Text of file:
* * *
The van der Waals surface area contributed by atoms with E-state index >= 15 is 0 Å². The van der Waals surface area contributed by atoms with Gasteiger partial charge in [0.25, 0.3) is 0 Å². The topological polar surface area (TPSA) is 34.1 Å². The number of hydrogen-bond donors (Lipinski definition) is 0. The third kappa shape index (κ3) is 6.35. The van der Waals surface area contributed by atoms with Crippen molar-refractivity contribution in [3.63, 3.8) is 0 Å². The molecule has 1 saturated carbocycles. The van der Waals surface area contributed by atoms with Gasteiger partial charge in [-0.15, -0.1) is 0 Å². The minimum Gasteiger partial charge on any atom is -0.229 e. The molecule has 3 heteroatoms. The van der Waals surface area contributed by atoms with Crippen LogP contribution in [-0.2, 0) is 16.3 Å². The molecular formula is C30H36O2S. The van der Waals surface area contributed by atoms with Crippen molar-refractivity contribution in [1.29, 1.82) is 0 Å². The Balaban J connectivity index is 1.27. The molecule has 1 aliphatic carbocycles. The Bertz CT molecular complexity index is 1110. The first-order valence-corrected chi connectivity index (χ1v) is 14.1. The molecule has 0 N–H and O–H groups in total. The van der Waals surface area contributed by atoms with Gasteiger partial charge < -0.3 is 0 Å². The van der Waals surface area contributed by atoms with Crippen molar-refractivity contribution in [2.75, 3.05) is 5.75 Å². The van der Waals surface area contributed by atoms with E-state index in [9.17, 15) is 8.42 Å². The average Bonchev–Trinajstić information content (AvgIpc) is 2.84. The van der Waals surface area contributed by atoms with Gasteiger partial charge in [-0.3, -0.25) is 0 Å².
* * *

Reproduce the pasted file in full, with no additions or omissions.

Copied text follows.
The van der Waals surface area contributed by atoms with E-state index >= 15 is 0 Å². The van der Waals surface area contributed by atoms with Gasteiger partial charge in [0.25, 0.3) is 0 Å². The topological polar surface area (TPSA) is 34.1 Å². The number of hydrogen-bond donors (Lipinski definition) is 0. The third kappa shape index (κ3) is 6.35. The van der Waals surface area contributed by atoms with Crippen molar-refractivity contribution in [3.63, 3.8) is 0 Å². The molecule has 1 saturated carbocycles. The van der Waals surface area contributed by atoms with Gasteiger partial charge in [-0.15, -0.1) is 0 Å². The minimum Gasteiger partial charge on any atom is -0.229 e. The molecule has 3 heteroatoms. The van der Waals surface area contributed by atoms with Crippen LogP contribution in [-0.2, 0) is 16.3 Å². The molecular formula is C30H36O2S. The van der Waals surface area contributed by atoms with Crippen molar-refractivity contribution in [1.29, 1.82) is 0 Å². The Balaban J connectivity index is 1.27. The molecule has 1 aliphatic carbocycles. The Bertz CT molecular complexity index is 1110. The first-order valence-corrected chi connectivity index (χ1v) is 14.1. The molecule has 0 N–H and O–H groups in total. The van der Waals surface area contributed by atoms with Gasteiger partial charge < -0.3 is 0 Å². The van der Waals surface area contributed by atoms with Crippen molar-refractivity contribution in [2.75, 3.05) is 5.75 Å². The van der Waals surface area contributed by atoms with E-state index in [9.17, 15) is 8.42 Å². The average Bonchev–Trinajstić information content (AvgIpc) is 2.84. The van der Waals surface area contributed by atoms with Gasteiger partial charge in [-0.3, -0.25) is 0 Å².